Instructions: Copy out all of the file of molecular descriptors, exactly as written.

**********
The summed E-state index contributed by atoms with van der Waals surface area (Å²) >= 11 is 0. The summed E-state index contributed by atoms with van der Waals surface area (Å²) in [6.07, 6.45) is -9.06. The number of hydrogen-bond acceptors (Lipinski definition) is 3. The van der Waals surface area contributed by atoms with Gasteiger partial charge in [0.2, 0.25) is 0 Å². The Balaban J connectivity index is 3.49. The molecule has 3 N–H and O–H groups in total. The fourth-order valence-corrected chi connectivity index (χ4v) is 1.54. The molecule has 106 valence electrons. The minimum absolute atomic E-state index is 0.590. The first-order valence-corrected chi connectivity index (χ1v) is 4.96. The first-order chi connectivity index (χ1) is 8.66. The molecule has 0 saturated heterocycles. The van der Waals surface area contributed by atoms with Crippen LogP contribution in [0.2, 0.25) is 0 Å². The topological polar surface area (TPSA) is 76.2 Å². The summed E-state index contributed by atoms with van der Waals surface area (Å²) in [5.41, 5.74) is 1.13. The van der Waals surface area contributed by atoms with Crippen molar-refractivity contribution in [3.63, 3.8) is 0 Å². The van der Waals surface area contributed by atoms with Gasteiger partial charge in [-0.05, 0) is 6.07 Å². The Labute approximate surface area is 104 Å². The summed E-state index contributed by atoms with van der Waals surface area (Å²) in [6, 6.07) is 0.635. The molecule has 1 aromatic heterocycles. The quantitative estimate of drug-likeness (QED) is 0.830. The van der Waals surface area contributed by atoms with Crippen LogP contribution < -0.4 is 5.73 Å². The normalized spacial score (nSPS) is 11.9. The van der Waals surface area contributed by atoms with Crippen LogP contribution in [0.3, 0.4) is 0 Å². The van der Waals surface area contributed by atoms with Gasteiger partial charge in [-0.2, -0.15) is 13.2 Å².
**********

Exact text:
The summed E-state index contributed by atoms with van der Waals surface area (Å²) >= 11 is 0. The summed E-state index contributed by atoms with van der Waals surface area (Å²) in [6.07, 6.45) is -9.06. The number of hydrogen-bond acceptors (Lipinski definition) is 3. The van der Waals surface area contributed by atoms with Gasteiger partial charge in [0.2, 0.25) is 0 Å². The Balaban J connectivity index is 3.49. The molecule has 3 N–H and O–H groups in total. The fourth-order valence-corrected chi connectivity index (χ4v) is 1.54. The molecule has 106 valence electrons. The minimum absolute atomic E-state index is 0.590. The first-order valence-corrected chi connectivity index (χ1v) is 4.96. The first-order chi connectivity index (χ1) is 8.66. The molecule has 0 saturated heterocycles. The van der Waals surface area contributed by atoms with Crippen LogP contribution in [0.2, 0.25) is 0 Å². The topological polar surface area (TPSA) is 76.2 Å². The summed E-state index contributed by atoms with van der Waals surface area (Å²) in [5.41, 5.74) is 1.13. The van der Waals surface area contributed by atoms with Crippen molar-refractivity contribution in [3.63, 3.8) is 0 Å². The van der Waals surface area contributed by atoms with Gasteiger partial charge in [-0.05, 0) is 6.07 Å². The Labute approximate surface area is 104 Å². The summed E-state index contributed by atoms with van der Waals surface area (Å²) in [6, 6.07) is 0.635. The molecule has 1 aromatic heterocycles. The quantitative estimate of drug-likeness (QED) is 0.830. The van der Waals surface area contributed by atoms with Crippen LogP contribution < -0.4 is 5.73 Å². The normalized spacial score (nSPS) is 11.9. The van der Waals surface area contributed by atoms with Crippen LogP contribution in [0.3, 0.4) is 0 Å². The van der Waals surface area contributed by atoms with Gasteiger partial charge in [-0.2, -0.15) is 13.2 Å².